Project Description

A Moral Imperative for Healthcare Professionals

When conclusive studies found that smoking caused cancer, many physicians went from being smokers to becoming “leaders by example” in the AMA’s 1972 War on Cancer (AMA Website, May 2022). Today, healthcare workers should be leading the War on Climate Change by reducing greenhouse gas emissions caused by hospitals, surgical centers, and the rest of the health sector – particularly those that come from the supply chain.

If the worldwide health sector was a country, it would be the fifth-largest emitter of greenhouse gas emissions, accounting for almost 5% of all such emissions (HCWH, September 2019).

Climate change is a public health issue that threatens all of us. As water and air pollution increase, so do deadly chronic respiratory diseases (European Respiratory Review, 2014). Rising temperatures due to climate change lead to increased ground-level ozone, which cause airway inflammation and damages lung tissue (Multidisciplinary Respiratory Medicine, 2013). The fact that hospitals are a leading cause of climate change producing emissions should serve as a call to action to all healthcare workers to reduce waste and lower emissions.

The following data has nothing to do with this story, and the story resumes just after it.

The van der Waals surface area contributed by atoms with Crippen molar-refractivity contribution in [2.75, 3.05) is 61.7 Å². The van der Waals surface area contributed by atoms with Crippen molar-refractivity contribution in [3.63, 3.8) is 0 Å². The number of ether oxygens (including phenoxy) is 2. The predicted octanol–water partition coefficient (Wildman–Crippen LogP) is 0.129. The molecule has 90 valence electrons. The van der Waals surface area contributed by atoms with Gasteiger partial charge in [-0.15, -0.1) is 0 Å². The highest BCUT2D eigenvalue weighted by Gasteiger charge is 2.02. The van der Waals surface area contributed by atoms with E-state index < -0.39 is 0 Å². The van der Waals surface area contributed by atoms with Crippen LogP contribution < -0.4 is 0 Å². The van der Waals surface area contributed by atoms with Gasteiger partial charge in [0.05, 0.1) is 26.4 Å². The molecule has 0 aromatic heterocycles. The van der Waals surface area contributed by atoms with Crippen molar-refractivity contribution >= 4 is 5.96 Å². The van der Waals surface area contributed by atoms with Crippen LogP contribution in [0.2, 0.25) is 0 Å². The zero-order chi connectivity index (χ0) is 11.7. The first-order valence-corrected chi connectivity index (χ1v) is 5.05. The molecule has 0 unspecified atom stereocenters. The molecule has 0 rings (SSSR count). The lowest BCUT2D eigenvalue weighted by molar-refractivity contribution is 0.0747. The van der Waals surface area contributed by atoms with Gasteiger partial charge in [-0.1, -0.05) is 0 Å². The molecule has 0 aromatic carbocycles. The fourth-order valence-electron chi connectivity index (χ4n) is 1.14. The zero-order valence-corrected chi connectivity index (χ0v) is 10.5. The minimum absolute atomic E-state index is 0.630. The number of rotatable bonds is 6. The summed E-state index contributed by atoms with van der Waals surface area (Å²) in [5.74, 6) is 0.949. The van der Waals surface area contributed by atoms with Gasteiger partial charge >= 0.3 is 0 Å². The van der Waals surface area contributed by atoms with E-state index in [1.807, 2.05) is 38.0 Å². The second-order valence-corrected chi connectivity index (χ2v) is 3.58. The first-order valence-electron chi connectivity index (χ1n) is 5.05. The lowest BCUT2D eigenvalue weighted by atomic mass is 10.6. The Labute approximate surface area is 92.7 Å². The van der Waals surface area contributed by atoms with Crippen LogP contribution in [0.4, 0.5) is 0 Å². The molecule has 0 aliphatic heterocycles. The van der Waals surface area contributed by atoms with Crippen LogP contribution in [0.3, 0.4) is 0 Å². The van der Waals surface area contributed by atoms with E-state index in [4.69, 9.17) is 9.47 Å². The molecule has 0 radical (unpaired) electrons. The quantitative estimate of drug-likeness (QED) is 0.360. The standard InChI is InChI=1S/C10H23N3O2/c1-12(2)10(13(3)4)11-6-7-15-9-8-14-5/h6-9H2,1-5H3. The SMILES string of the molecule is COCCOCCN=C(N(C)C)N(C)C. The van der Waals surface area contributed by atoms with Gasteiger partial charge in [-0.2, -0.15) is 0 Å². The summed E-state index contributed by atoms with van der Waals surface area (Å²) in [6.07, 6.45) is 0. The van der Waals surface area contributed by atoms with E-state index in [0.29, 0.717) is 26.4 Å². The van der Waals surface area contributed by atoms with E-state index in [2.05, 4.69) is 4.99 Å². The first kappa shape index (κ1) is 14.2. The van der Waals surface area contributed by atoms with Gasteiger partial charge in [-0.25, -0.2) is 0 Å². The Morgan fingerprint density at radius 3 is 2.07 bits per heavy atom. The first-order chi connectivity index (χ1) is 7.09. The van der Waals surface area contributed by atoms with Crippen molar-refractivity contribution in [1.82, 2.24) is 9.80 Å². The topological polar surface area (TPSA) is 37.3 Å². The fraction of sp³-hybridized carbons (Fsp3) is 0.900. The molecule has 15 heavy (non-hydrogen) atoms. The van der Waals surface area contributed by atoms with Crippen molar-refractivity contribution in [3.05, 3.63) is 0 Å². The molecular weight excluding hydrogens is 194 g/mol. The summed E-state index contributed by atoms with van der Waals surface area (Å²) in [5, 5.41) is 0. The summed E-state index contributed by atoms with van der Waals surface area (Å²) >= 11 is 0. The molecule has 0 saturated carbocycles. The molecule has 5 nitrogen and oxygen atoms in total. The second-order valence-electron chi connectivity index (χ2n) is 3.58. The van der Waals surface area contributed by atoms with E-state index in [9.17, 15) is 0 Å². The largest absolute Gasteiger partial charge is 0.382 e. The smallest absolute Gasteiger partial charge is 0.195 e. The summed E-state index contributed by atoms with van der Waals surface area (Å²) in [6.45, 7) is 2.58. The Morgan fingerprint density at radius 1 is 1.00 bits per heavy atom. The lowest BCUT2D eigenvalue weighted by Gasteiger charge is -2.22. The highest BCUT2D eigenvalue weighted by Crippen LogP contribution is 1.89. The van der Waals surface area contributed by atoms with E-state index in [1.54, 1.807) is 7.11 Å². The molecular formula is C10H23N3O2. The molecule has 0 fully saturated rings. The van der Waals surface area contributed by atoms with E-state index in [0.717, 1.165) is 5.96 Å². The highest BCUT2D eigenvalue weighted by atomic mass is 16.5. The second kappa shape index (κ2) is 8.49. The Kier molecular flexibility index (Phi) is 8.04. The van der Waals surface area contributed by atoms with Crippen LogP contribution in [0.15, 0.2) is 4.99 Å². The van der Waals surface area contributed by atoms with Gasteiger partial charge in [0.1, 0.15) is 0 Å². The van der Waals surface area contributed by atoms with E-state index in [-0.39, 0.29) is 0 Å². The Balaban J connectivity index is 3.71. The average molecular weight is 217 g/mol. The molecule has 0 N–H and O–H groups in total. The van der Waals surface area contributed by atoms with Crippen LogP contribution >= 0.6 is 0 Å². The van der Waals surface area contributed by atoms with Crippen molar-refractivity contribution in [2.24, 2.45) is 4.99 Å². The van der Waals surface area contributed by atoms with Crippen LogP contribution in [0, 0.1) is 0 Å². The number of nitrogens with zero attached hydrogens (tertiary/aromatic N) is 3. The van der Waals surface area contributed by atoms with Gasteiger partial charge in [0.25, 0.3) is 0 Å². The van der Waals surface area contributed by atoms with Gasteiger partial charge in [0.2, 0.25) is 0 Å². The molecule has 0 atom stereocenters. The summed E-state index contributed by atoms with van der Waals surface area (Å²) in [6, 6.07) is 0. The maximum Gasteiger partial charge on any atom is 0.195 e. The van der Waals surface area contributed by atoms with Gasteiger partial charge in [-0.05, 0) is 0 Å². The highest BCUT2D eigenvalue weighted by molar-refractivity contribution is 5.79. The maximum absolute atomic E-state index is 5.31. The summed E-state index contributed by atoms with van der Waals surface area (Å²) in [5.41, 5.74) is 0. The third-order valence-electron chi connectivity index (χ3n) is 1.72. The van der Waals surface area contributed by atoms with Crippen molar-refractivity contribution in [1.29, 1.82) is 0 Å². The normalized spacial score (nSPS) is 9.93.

A closer look finds that over 80% of greenhouse gas emissions generated by the health sector come from the supply chain (known as “Scope 3” emissions) (Health

Reprocessing SUDs already creates over 2,100 green jobs. If all U.S. hospitals reprocessed all of the FDA-cleared devices, thousands more jobs would be created.

Affairs, 2020). Urgent action is needed, and governments are taking notice. Over forty countries have committed to reducing greenhouse gas emissions from the healthcare sector, including the United States (The New York Times, November 2021).

Given the impact of the sector’s environmental footprint on global health, government-run and government-reimbursed healthcare facilities have a moral responsibility to pursue initiatives that not only identify sources of greenhouse gas emissions from the supply chain, but also find lower-emission alternatives.

Well-intentioned concerns over infection control have further contributed to a “take-make-waste” culture emblematic of our linear healthcare economy. The shift to disposable products has contributed to a mountain of waste generated by hospitals.

Green healthcare advocacy organizations are advocating for less linear, and more circular thinking to reduce the health sector’s greenhouse gas emissions. Some are calling for hospitals to stop throwing away every device after one use while encouraging the use of commercially reprocessed “single-use” devices (SUDs) (HCWH, March 2021).

“Single-Use” Device Reprocessing Provides a Proven Circular Economy Solution

Today, over 300 types of “single-use” devices have been registered and cleared by FDA for reprocessing, deemed “substantially equivalent” to the original device, with no associated additional safety risk.

Over 20 years ago, the FDA reviewed the practice of SUD reuse and created a regulated pathway to assure that reprocessed SUDs met the same regulatory standards as original devices. The unnecessary and wasteful single use of hundreds of products costs health systems (and in the case of the VA, DoD, and CMS-reimbursed hospitals, the taxpayers) hundreds of millions, if not billions, of dollars per year, and simultaneously drives up needless greenhouse gas emissions.